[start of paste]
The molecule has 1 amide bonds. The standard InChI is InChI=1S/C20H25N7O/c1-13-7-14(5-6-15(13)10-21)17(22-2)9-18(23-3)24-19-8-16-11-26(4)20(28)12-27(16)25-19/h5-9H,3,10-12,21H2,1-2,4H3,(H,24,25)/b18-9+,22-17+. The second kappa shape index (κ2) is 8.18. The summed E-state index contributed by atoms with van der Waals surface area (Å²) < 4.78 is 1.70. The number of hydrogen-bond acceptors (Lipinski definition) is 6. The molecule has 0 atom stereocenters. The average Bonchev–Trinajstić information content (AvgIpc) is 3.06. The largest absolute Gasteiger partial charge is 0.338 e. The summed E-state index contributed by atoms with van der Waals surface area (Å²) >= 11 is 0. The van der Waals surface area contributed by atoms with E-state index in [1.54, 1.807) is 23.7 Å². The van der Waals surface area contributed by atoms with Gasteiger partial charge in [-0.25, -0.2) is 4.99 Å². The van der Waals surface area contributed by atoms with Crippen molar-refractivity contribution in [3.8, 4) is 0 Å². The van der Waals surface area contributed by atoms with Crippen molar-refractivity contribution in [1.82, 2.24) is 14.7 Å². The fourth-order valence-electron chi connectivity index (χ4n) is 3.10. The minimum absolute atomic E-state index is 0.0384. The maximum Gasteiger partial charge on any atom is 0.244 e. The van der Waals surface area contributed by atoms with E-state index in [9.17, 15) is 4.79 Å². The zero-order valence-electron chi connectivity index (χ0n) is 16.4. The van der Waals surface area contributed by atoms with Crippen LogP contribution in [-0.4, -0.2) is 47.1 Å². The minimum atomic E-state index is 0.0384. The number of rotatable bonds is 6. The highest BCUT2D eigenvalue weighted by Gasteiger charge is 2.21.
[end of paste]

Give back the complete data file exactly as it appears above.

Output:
The molecule has 1 amide bonds. The standard InChI is InChI=1S/C20H25N7O/c1-13-7-14(5-6-15(13)10-21)17(22-2)9-18(23-3)24-19-8-16-11-26(4)20(28)12-27(16)25-19/h5-9H,3,10-12,21H2,1-2,4H3,(H,24,25)/b18-9+,22-17+. The second kappa shape index (κ2) is 8.18. The summed E-state index contributed by atoms with van der Waals surface area (Å²) < 4.78 is 1.70. The number of hydrogen-bond acceptors (Lipinski definition) is 6. The molecule has 0 atom stereocenters. The average Bonchev–Trinajstić information content (AvgIpc) is 3.06. The largest absolute Gasteiger partial charge is 0.338 e. The summed E-state index contributed by atoms with van der Waals surface area (Å²) >= 11 is 0. The van der Waals surface area contributed by atoms with E-state index in [1.54, 1.807) is 23.7 Å². The van der Waals surface area contributed by atoms with Gasteiger partial charge in [-0.25, -0.2) is 4.99 Å². The van der Waals surface area contributed by atoms with Crippen molar-refractivity contribution in [3.8, 4) is 0 Å². The van der Waals surface area contributed by atoms with Crippen molar-refractivity contribution in [1.82, 2.24) is 14.7 Å². The fourth-order valence-electron chi connectivity index (χ4n) is 3.10. The minimum absolute atomic E-state index is 0.0384. The maximum Gasteiger partial charge on any atom is 0.244 e. The van der Waals surface area contributed by atoms with E-state index in [9.17, 15) is 4.79 Å². The zero-order valence-electron chi connectivity index (χ0n) is 16.4. The van der Waals surface area contributed by atoms with Crippen LogP contribution in [-0.4, -0.2) is 47.1 Å². The minimum atomic E-state index is 0.0384. The number of rotatable bonds is 6. The highest BCUT2D eigenvalue weighted by Gasteiger charge is 2.21.